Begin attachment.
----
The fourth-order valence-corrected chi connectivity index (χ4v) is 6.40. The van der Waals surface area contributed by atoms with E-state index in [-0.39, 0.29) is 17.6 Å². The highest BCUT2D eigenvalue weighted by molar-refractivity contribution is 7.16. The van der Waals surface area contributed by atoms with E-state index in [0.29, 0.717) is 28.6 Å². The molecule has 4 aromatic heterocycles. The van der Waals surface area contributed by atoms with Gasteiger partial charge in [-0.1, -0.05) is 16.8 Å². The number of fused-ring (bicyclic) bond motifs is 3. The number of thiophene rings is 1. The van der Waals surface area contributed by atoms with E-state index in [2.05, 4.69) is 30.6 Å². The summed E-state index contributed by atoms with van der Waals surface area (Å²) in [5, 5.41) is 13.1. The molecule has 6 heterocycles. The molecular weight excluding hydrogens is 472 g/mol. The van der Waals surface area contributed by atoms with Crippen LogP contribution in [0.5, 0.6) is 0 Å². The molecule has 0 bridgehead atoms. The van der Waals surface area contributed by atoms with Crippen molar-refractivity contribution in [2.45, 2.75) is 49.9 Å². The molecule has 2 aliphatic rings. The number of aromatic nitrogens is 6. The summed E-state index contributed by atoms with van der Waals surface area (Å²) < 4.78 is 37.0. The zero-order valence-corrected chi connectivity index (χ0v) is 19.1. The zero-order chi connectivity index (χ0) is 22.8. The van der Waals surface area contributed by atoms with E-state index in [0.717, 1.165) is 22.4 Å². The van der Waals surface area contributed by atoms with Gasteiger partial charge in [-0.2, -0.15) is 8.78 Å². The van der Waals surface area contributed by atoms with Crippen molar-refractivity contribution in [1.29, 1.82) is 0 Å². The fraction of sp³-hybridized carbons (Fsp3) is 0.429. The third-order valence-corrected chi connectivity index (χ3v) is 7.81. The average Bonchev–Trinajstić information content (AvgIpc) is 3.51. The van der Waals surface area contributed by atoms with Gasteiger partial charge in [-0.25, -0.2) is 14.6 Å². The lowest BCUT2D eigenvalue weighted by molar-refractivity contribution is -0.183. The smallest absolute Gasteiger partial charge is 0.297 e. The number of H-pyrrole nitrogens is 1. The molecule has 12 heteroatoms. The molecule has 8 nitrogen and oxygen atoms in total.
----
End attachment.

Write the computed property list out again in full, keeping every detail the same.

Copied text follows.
The fourth-order valence-corrected chi connectivity index (χ4v) is 6.40. The van der Waals surface area contributed by atoms with E-state index in [-0.39, 0.29) is 17.6 Å². The highest BCUT2D eigenvalue weighted by molar-refractivity contribution is 7.16. The van der Waals surface area contributed by atoms with E-state index in [0.29, 0.717) is 28.6 Å². The molecule has 4 aromatic heterocycles. The van der Waals surface area contributed by atoms with Gasteiger partial charge in [-0.1, -0.05) is 16.8 Å². The number of fused-ring (bicyclic) bond motifs is 3. The number of thiophene rings is 1. The van der Waals surface area contributed by atoms with E-state index in [2.05, 4.69) is 30.6 Å². The summed E-state index contributed by atoms with van der Waals surface area (Å²) in [5, 5.41) is 13.1. The molecule has 6 heterocycles. The molecular weight excluding hydrogens is 472 g/mol. The van der Waals surface area contributed by atoms with Crippen LogP contribution in [0.5, 0.6) is 0 Å². The molecule has 0 bridgehead atoms. The van der Waals surface area contributed by atoms with Crippen molar-refractivity contribution in [2.45, 2.75) is 49.9 Å². The molecule has 2 aliphatic rings. The number of aromatic nitrogens is 6. The summed E-state index contributed by atoms with van der Waals surface area (Å²) < 4.78 is 37.0. The zero-order valence-corrected chi connectivity index (χ0v) is 19.1. The zero-order chi connectivity index (χ0) is 22.8. The van der Waals surface area contributed by atoms with E-state index in [0.717, 1.165) is 22.4 Å². The van der Waals surface area contributed by atoms with Gasteiger partial charge in [-0.2, -0.15) is 8.78 Å². The van der Waals surface area contributed by atoms with Crippen molar-refractivity contribution in [1.29, 1.82) is 0 Å². The fraction of sp³-hybridized carbons (Fsp3) is 0.429. The third-order valence-corrected chi connectivity index (χ3v) is 7.81. The average Bonchev–Trinajstić information content (AvgIpc) is 3.51. The van der Waals surface area contributed by atoms with Gasteiger partial charge in [-0.25, -0.2) is 14.6 Å². The lowest BCUT2D eigenvalue weighted by molar-refractivity contribution is -0.183. The smallest absolute Gasteiger partial charge is 0.297 e. The number of H-pyrrole nitrogens is 1. The molecule has 12 heteroatoms. The molecule has 8 nitrogen and oxygen atoms in total.